by Robyn Roche-Paull, BS, IBCLC
When I work with mothers serving in the military or as police officers, firefighters or any of the other myriad non-traditional jobs, I hear time after time about the many challenges and obstacles that they face from the moment the pregnancy test comes back positive to when they finally "hang up the horns" from pumping. Some of these challenges any employed mother might face, but others are definitely unique to the military culture or other non-traditional workplaces.
These common obstacles can trip up even the most diehard and gung-ho of military mothers (and others) including:
Time to pump: From working the flight schedule, being on-call as a firefighter, or as an air traffic controller with a console that must be monitored nonstop, many mothers face the hardships of not having time to pump or not being able to pump on a steady schedule.
Place to pump: Mothers in non-traditional workplaces often find themselves in unique situations ranging from pumping in the back of an aircraft or squad car, to shipping milk home from the sands of Afghanistan. Creativity becomes paramount in finding suitable places to pump with a modicum of privacy!
Hazardous materials exposure: Some mothers face the added dangers and stress of working around or with hazardous materials such as JP-8, oils, solvents, paints and more to fulfill their job duties.
Deployments: Deployments or any long-distance travel lasting from a few days to 12 months or more are the name of the game while serving in the military and some other occupations, and can mean the difference between premature weaning or not.
Supervisor/co-worker/rank issues: Unsupportive supervisors, co-workers who harass and feel that the breastfeeding mother is getting something special when requesting time to pump, and rank issues between junior and senior personnel can combine to make breastfeeding and/or pumping difficult.
Gear and uniforms: Not only is breastfeeding or pumping nearly impossible in certain gear or uniforms, there also aren't any regulations governing whether a mom is even allowed to breastfeed or pump while in uniform.
With these seemingly insurmountable challenges, how do mothers go on to be successful at breastfeeding? More importantly, how can you overcome these and other obstacles so that you can breastfeed your baby for as long you desire? The key lies in attitude, information and support.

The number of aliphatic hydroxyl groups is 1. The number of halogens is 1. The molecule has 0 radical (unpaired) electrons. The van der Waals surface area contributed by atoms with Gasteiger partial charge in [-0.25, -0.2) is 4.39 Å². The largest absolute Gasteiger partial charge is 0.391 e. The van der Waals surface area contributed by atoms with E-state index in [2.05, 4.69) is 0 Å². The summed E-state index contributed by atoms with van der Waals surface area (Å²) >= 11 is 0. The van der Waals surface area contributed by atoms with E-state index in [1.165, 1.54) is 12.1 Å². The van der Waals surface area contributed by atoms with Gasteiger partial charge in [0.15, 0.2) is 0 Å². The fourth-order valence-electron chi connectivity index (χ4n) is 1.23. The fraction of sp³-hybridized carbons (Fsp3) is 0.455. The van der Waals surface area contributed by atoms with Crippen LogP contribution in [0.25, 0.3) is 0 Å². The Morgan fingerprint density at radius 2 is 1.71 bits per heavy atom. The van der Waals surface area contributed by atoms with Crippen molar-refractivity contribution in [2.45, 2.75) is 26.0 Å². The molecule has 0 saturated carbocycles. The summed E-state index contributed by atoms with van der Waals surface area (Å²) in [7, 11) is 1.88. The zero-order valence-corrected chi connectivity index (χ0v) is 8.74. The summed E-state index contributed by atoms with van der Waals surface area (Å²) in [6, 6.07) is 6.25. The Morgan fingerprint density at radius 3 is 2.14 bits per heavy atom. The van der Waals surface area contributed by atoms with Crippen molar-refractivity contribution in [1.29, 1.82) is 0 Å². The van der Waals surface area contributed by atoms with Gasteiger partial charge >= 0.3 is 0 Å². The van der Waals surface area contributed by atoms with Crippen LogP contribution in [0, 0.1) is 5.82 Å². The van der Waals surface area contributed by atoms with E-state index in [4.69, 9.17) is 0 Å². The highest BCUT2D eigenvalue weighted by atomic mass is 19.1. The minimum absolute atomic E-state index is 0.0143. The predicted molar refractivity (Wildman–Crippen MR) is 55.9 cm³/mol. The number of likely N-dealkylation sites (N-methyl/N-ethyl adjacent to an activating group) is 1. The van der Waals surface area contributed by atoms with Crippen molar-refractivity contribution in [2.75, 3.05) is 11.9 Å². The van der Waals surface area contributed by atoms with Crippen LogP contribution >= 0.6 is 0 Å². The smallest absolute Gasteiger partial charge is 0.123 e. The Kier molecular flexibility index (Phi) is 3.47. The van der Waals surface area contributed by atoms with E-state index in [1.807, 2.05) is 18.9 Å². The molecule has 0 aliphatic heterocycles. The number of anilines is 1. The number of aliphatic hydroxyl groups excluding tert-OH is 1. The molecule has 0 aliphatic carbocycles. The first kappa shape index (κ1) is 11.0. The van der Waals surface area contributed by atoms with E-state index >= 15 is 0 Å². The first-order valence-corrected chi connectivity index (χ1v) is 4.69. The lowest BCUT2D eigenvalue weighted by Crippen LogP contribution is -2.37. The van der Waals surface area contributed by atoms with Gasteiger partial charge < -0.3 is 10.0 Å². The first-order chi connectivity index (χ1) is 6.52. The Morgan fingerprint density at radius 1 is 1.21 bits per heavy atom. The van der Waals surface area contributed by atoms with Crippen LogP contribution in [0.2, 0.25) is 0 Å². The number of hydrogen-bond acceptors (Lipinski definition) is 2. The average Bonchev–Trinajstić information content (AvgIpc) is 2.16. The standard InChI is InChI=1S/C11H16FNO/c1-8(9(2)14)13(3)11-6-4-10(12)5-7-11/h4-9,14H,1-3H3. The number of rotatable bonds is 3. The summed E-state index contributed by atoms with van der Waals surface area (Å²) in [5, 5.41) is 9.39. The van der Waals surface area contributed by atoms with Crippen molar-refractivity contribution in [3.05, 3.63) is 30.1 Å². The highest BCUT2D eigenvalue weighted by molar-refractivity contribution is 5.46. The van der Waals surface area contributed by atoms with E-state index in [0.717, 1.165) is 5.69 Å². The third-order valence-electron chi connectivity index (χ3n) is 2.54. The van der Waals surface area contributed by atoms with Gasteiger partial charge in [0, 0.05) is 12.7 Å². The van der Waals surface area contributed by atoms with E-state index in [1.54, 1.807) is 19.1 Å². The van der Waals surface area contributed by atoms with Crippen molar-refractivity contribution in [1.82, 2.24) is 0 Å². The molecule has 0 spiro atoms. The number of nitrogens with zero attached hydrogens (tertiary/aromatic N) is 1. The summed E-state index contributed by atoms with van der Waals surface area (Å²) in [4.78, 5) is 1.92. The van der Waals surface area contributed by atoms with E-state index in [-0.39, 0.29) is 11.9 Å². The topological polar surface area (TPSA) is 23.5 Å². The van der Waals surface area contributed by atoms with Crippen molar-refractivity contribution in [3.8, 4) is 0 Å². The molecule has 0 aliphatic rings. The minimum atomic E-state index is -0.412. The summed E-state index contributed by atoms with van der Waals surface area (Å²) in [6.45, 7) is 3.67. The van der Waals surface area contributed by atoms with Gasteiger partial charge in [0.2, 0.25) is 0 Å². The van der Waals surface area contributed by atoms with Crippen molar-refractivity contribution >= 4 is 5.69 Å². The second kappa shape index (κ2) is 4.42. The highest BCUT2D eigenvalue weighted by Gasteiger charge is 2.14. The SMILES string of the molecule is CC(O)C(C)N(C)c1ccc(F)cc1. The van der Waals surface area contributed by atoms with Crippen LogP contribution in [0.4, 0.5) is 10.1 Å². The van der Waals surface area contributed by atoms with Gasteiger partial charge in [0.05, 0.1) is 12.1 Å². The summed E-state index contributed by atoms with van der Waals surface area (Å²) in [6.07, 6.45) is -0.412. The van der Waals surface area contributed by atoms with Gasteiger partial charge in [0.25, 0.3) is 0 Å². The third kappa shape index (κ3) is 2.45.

Your attitude is probably the biggest determinant of your success at breastfeeding in the military or other non-traditional workplace. All of the mothers I've spoken with have had the attitude that breastfeeding was just going to work, period. They also have a gung-ho, can-do spirit and a good dose of perseverance to boot. There was no trying, or thoughts that it might not work out. These moms went into it believing in themselves, their babies and their breasts.
As one mother wrote, "My biggest advice to anyone wondering if they'll succeed at breastfeeding in the military is: DO NOT TRY. Just DO. You WILL breastfeed. Do not allow yourself an alternative. That is not to say it'll be easy or that you will never give your baby any formula. ou can always adjust your goal. However, make it a goal you WILL keep. I WILL breastfeed for three months or six months or a year..."
As with most things related to breastfeeding, having proper information allows you to make good choices and plan ahead. While knowing the basics of breastfeeding and pumping is vital to your success, it's more important to know the regulations and policies of your service or workplace regarding breastfeeding and pumping.
Have a plan written up before you speak with your supervisor or HR personnel, including when, where and how often you’ll need to pump. Know whom you need to talk to:
- Who are the "gatekeepers" at your workplace?
- Do you need to speak with the Training Officer or Logistics Officer
- What about your Occupational Health representative if you'll be working around HAZMAT?
Speak with your immediate supervisor or other gatekeepers BEFORE the birth of your baby. Being an informed mother regarding your rights can go along way towards making breastfeeding a success for you.